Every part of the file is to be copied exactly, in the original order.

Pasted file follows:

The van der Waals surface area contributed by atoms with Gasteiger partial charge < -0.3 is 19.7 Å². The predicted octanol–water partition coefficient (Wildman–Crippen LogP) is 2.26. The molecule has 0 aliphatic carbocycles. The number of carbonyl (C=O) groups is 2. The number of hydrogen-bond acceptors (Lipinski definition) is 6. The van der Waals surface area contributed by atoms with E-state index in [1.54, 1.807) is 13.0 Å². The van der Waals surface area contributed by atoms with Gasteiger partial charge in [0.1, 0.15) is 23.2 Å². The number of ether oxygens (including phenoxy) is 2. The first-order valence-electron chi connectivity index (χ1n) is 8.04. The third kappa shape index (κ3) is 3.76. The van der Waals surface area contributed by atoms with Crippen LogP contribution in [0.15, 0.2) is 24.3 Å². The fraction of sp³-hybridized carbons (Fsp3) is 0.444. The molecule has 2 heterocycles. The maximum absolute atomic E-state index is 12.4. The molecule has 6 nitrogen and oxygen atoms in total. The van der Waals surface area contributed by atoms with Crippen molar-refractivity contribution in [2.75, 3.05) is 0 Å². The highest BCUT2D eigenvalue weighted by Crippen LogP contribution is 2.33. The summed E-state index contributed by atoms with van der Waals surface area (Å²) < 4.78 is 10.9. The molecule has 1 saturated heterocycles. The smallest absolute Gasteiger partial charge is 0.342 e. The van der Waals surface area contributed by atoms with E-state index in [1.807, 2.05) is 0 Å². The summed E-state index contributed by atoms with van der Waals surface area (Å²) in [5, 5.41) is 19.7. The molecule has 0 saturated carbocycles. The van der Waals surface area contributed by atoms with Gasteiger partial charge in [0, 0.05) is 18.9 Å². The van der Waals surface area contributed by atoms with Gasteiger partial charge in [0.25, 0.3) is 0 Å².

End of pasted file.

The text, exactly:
The van der Waals surface area contributed by atoms with Gasteiger partial charge < -0.3 is 19.7 Å². The predicted octanol–water partition coefficient (Wildman–Crippen LogP) is 2.26. The molecule has 0 aliphatic carbocycles. The number of carbonyl (C=O) groups is 2. The number of hydrogen-bond acceptors (Lipinski definition) is 6. The van der Waals surface area contributed by atoms with E-state index in [1.54, 1.807) is 13.0 Å². The van der Waals surface area contributed by atoms with Gasteiger partial charge in [0.1, 0.15) is 23.2 Å². The number of ether oxygens (including phenoxy) is 2. The first-order valence-electron chi connectivity index (χ1n) is 8.04. The third kappa shape index (κ3) is 3.76. The van der Waals surface area contributed by atoms with Crippen LogP contribution in [0.15, 0.2) is 24.3 Å². The fraction of sp³-hybridized carbons (Fsp3) is 0.444. The molecule has 2 heterocycles. The maximum absolute atomic E-state index is 12.4. The molecule has 6 nitrogen and oxygen atoms in total. The van der Waals surface area contributed by atoms with Crippen molar-refractivity contribution in [2.75, 3.05) is 0 Å². The highest BCUT2D eigenvalue weighted by Crippen LogP contribution is 2.33. The summed E-state index contributed by atoms with van der Waals surface area (Å²) < 4.78 is 10.9. The molecule has 1 saturated heterocycles. The smallest absolute Gasteiger partial charge is 0.342 e. The van der Waals surface area contributed by atoms with E-state index in [1.807, 2.05) is 0 Å². The summed E-state index contributed by atoms with van der Waals surface area (Å²) in [5, 5.41) is 19.7. The molecule has 0 saturated carbocycles. The van der Waals surface area contributed by atoms with Gasteiger partial charge in [0, 0.05) is 18.9 Å². The van der Waals surface area contributed by atoms with Gasteiger partial charge in [0.25, 0.3) is 0 Å².